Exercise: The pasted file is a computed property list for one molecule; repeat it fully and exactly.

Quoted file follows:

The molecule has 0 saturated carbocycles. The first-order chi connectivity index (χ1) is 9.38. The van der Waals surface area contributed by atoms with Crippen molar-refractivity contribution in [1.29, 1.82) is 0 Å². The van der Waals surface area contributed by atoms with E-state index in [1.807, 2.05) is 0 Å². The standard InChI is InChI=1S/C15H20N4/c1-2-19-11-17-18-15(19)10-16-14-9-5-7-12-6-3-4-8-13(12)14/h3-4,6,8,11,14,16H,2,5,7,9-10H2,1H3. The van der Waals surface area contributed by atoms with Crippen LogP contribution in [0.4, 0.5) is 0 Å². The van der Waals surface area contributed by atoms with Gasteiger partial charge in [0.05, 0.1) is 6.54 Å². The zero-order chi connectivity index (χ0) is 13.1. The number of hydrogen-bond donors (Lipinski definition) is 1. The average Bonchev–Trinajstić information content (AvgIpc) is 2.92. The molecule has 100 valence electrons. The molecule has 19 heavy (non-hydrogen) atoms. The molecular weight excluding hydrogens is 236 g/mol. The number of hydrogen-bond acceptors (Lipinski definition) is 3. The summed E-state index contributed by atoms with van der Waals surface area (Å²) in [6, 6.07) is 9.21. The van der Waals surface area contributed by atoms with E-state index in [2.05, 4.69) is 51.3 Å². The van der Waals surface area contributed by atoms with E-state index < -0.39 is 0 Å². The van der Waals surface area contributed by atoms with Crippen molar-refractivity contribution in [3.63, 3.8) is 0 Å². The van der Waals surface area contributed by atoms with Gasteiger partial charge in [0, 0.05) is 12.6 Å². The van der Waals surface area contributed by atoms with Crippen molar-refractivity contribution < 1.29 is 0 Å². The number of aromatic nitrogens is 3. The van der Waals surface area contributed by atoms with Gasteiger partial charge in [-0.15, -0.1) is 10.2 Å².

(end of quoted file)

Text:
The molecule has 0 saturated carbocycles. The first-order chi connectivity index (χ1) is 9.38. The van der Waals surface area contributed by atoms with Crippen molar-refractivity contribution in [1.29, 1.82) is 0 Å². The van der Waals surface area contributed by atoms with E-state index in [1.807, 2.05) is 0 Å². The standard InChI is InChI=1S/C15H20N4/c1-2-19-11-17-18-15(19)10-16-14-9-5-7-12-6-3-4-8-13(12)14/h3-4,6,8,11,14,16H,2,5,7,9-10H2,1H3. The van der Waals surface area contributed by atoms with Crippen LogP contribution in [0.4, 0.5) is 0 Å². The van der Waals surface area contributed by atoms with Gasteiger partial charge in [0.05, 0.1) is 6.54 Å². The zero-order chi connectivity index (χ0) is 13.1. The number of hydrogen-bond donors (Lipinski definition) is 1. The average Bonchev–Trinajstić information content (AvgIpc) is 2.92. The molecule has 100 valence electrons. The molecule has 19 heavy (non-hydrogen) atoms. The molecular weight excluding hydrogens is 236 g/mol. The number of hydrogen-bond acceptors (Lipinski definition) is 3. The summed E-state index contributed by atoms with van der Waals surface area (Å²) in [6, 6.07) is 9.21. The van der Waals surface area contributed by atoms with E-state index in [2.05, 4.69) is 51.3 Å². The van der Waals surface area contributed by atoms with E-state index < -0.39 is 0 Å². The van der Waals surface area contributed by atoms with Crippen molar-refractivity contribution in [3.63, 3.8) is 0 Å². The van der Waals surface area contributed by atoms with Gasteiger partial charge in [0, 0.05) is 12.6 Å². The van der Waals surface area contributed by atoms with Crippen molar-refractivity contribution < 1.29 is 0 Å². The number of aromatic nitrogens is 3. The van der Waals surface area contributed by atoms with Gasteiger partial charge in [-0.15, -0.1) is 10.2 Å².